By Mike Klein
Three kids go to school. One way under achieves, one achieves okay but nothing spectacular and the third kid achieves off the chart, leaving the other two way behind. So which kid do you suppose will get the most resources if the school system has to pick and choose its priorities?
Georgia state representative Ed Seltzer found himself in the same ballroom with U.S. Education Secretary Arne Duncan one morning last week at the Foundation for Excellence in Education annual conference. Here is what Setzler asked when the microphone was passed his way:
“I’ve heard folks say in different settings that high performing kids will take care of themselves (and) we don’t need to focus so much on them. I would submit if we’re going to be great as a nation in the next century in innovation we need a strategy to make sure the top performing kids are really being challenged to be all they can be as well,” Setzler said. “Is there a focus within your department on these top-performing kids to take them to the next level as well?”
Here is the short version of Duncan’s response, significantly edited for length:
“Part of what disturbed me under No Child Left Behind is there was a focus on that proficiency cut score right in the middle, so lots of incentives to work with those 5 percent of kids around the middle to put them over the bar and make it look like you were doing something, and no incentives to do something for kids at the top or the bottom.
“For me it’s not about the top or the bottom and the middle. It’s about all kids,” Duncan said. “I want to look at growth and gain, how much kids are improving. Whether it’s that gifted child or whether it’s that child in the middle or that child with special needs, I want to know how much that child is improving.”
Later Setzler sent an email from the ballroom that said, “I wanted to seed his inner conscience with the imperative to not leave behind our top performers.”
The two-day education reform conference was presented by the Foundation for Excellence in Education and its chairman, former Florida Governor Jeb Bush. With an emphasis on breaking molds, celebrating innovation wherever it occurs and challenging status quo, the conference heard from the best reform minds in the business, including outgoing Indiana Governor Mitch Daniels whose next posting is as the incoming President of Purdue University.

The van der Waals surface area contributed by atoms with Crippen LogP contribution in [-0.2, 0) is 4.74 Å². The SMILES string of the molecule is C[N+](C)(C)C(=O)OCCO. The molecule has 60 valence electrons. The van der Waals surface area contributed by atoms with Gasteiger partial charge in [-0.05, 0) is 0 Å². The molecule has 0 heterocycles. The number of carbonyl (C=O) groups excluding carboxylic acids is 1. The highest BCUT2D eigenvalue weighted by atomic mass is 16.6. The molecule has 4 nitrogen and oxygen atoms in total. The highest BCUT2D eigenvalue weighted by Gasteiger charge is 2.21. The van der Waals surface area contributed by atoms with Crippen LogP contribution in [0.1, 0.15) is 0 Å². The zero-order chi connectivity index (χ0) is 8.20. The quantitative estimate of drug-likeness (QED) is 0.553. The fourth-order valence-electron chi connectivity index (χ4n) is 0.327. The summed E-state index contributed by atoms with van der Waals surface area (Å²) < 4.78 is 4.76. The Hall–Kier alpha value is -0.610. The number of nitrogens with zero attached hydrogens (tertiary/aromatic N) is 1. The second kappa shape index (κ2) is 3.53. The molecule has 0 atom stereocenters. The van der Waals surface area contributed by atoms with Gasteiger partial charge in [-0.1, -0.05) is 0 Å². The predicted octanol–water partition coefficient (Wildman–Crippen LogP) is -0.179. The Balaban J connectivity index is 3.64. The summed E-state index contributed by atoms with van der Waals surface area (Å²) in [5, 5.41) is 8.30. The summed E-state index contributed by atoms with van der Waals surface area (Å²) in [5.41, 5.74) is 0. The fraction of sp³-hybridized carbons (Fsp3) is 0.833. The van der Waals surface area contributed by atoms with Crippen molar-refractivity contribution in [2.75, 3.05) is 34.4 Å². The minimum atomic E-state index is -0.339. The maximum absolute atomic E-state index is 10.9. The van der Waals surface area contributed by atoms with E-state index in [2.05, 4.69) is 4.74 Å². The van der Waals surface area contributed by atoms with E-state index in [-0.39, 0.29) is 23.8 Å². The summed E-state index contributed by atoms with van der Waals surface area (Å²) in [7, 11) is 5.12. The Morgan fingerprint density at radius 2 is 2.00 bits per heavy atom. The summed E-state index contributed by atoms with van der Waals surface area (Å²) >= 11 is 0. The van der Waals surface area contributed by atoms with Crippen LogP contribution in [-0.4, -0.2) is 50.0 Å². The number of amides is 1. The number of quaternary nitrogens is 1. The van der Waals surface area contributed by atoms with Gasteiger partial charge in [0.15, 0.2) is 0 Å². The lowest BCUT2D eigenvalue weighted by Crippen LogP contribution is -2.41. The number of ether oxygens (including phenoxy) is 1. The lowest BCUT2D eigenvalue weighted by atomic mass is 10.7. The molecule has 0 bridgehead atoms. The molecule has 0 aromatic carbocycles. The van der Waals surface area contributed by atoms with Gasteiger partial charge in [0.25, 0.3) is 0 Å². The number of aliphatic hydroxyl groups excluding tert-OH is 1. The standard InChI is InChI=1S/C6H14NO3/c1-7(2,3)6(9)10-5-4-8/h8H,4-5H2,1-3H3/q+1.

Daniels is a celebrated hero to education reformers. In partnership with Tony Bennett, his elected state superintendent of education, Daniels championed and achieved nearly all of the goals that he established eight years ago. His overall reforms package was so successful that Daniels acknowledged, “We ran the table on education reform,” during his speech.
Teacher seniority no longer rules in Indiana schools; teacher quality will be measured in part on student performance. Collective bargaining has been reduced to wages and benefits. “The shackles and the handcuffs are going to be gone from our contracts,” Daniels said.
By his description, “We took the lid off charter schools.” Indiana parents can now choose which public school they want their children to attend. “It’s a wonderment to drive down an Indiana road and see billboards advertising for students by the public school systems,” Daniels said. “We feel a new era has dawned. We’re very excited.” That new era also includes full universal private school choice.
Not everyone is equally excited. Daniels is leaving soon for Purdue University after eight years. Bennett, the state schools boss, ran for re-election to a second four-year term last month and he lost. Daniels said his view is that Bennett’s defeat was less about rejection of education reform and more about effective use of social media by Bennett’s pro-union opposition. “The last twitch of the dinosaur’s tail can kill you,” Daniels said.
“The process of reform will never be over. We will always be learning or modifying,” Daniels told the audience of several hundred educators, legislators and policy makers. “Sure there’s a school improvement rationale for universal choice. The more competition among public schools with charter schools and nongovernment schools the more likely that everybody gets better.
“But there’s a social justice issue, too. We’ve got to be a country whether it’s education or health care or other important realms in which we trust and enable average citizens at whatever station of life to make decisions for themselves,” Daniels said. “Free society is not going to work very well if people, whatever their motives and whatever their smarts, are making decisions for the rest of us.”
(Click here to learn more about the Foundation for Excellence in Education.)
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